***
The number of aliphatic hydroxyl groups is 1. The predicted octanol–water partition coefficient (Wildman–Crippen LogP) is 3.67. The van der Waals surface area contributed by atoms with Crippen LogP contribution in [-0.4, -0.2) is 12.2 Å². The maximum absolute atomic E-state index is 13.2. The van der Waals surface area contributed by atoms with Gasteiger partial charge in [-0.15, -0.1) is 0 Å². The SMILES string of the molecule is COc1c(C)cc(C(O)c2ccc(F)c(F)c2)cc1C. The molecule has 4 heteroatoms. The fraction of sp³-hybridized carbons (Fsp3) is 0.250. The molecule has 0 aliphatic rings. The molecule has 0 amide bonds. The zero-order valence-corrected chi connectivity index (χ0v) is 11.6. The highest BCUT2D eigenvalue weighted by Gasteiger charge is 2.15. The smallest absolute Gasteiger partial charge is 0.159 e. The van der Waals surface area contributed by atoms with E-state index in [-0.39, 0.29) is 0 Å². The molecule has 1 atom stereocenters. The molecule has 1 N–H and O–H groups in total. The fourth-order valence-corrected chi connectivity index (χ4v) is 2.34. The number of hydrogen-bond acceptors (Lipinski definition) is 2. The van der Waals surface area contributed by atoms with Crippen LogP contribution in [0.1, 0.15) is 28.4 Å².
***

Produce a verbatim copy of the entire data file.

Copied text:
The number of aliphatic hydroxyl groups is 1. The predicted octanol–water partition coefficient (Wildman–Crippen LogP) is 3.67. The van der Waals surface area contributed by atoms with Crippen LogP contribution in [-0.4, -0.2) is 12.2 Å². The maximum absolute atomic E-state index is 13.2. The van der Waals surface area contributed by atoms with Gasteiger partial charge in [-0.15, -0.1) is 0 Å². The SMILES string of the molecule is COc1c(C)cc(C(O)c2ccc(F)c(F)c2)cc1C. The molecule has 4 heteroatoms. The fraction of sp³-hybridized carbons (Fsp3) is 0.250. The molecule has 0 aliphatic rings. The molecule has 0 amide bonds. The zero-order valence-corrected chi connectivity index (χ0v) is 11.6. The highest BCUT2D eigenvalue weighted by Gasteiger charge is 2.15. The smallest absolute Gasteiger partial charge is 0.159 e. The van der Waals surface area contributed by atoms with E-state index in [-0.39, 0.29) is 0 Å². The molecule has 1 atom stereocenters. The molecule has 1 N–H and O–H groups in total. The fourth-order valence-corrected chi connectivity index (χ4v) is 2.34. The number of hydrogen-bond acceptors (Lipinski definition) is 2. The van der Waals surface area contributed by atoms with Crippen LogP contribution in [0.1, 0.15) is 28.4 Å².